About Michael Moody
Michael Moody, former professor of mathematics and chair of the Department of Mathematics at HMC was a cherished friend, mentor, and inspiration to the Department of Mathematics.
Moody came to the college in 1994 as a visiting professor of mathematics from Washington State University, where he was an associate professor of mathematics. In 1996, he became HMC's first Diana and Kenneth Jonsson Professor and, that same year, was named chair of the Department of Mathematics.
During his time as department chair, from 1996 through 2002, the department hired eight new professors bringing the total number of mathematics faculty to 12. Moody wanted people who would mesmerize and inspire students in the classroom and have a passion for their mathematical work, giving the department what he called an “animating goal”: To be recognized as one the very best undergraduate programs in the country.
In response, the department revised the core curriculum, rejuvenated the senior-thesis program and tripled the number of majors. Moody founded an evening lecture series that brought speakers to the college that illuminated the joy, mystery and applicability of mathematics and that typically attracted hundreds of students. The department credits Moody as the guiding force leading to the reception of the inaugural American Mathematical Society award for an Exemplary Program or Achievement in a Mathematics Department. HMC was singled out for this honor from all of the undergraduate and graduate mathematics departments in the United States.
Moody received his B.A. degree from the University of California at San Diego in 1975, with a double major in mathematics and chemical physics, and a double minor in history and philosophy. Pursuing an interest in biological systems at the University of Chicago, he finished an applied mathematics thesis in population genetics in 1979. Following graduate school, he spent two years as a USPHS post-doctoral fellow in the Department of Genetics at the University of Wisconsin at Madison. In 1981, he joined the faculty at Washington State University, with a joint appointment between the Department of Pure and Applied Mathematics and the Department of Genetics and Cell Biology. He received a Fulbright Fellowship for research at the Institute for Mathematics at the University of Vienna from 1990–1991. He worked at HMC from 1994 to 2001, then helped establish the programs and curriculum at Olin College, which opened in fall 2002. At the time of his death on January 21, 2010, Moody was vice president for academic affairs and founding dean of faculty at Olin College in Massachusetts.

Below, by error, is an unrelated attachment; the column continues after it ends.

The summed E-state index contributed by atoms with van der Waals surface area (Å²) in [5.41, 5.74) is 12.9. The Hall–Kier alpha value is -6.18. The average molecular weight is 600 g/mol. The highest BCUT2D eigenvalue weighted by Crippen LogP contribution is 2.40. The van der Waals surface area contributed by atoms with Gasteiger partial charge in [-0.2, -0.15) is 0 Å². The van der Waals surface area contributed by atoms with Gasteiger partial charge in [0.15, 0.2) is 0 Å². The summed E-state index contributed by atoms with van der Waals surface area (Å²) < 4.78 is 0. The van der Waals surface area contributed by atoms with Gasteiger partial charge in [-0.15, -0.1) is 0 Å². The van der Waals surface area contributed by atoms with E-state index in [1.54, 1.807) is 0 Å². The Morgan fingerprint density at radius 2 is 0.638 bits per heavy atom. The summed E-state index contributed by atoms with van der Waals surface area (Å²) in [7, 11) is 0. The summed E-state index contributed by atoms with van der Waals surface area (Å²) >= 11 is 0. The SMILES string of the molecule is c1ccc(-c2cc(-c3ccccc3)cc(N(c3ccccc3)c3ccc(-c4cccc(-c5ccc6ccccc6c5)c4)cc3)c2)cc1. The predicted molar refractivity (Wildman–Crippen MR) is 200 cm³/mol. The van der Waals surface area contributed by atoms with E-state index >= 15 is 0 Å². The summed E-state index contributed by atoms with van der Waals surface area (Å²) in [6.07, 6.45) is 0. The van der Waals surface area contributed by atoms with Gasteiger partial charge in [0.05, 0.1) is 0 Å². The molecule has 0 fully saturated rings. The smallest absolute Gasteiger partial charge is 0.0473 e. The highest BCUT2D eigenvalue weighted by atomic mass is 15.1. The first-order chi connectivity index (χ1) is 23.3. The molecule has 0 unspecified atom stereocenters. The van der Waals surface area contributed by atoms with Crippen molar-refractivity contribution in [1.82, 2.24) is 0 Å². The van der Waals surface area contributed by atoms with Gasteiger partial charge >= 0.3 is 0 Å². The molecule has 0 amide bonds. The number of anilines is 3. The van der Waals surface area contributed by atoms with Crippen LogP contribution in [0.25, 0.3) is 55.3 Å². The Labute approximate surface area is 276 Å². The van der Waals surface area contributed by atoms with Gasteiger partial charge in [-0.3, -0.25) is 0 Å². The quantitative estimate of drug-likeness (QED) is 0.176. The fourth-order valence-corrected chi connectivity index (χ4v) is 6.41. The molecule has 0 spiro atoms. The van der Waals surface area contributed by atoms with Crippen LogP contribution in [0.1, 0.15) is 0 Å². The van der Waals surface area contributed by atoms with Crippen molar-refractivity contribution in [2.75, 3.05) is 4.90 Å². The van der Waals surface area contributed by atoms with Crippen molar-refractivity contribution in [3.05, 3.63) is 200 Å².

Moody's research in biomathematics focused on genetic models for evolving populations. His developmental work in teaching concentrated on designing and implementing curricular models and technological tools to improve mathematics education for engineers and scientists. He was co-designer and developer of the award-winning multimedia ODE Architect software program for teaching and solving ordinary differential equations. He also published two books for integrating technology into the calculus curriculum through laboratory experiments and gave numerous talks and workshops at national meetings on these topics. Much of his work was supported by grants from the National Science Foundation.
(Based in part on the obituary written by Judy Augsburger for the HMC website.).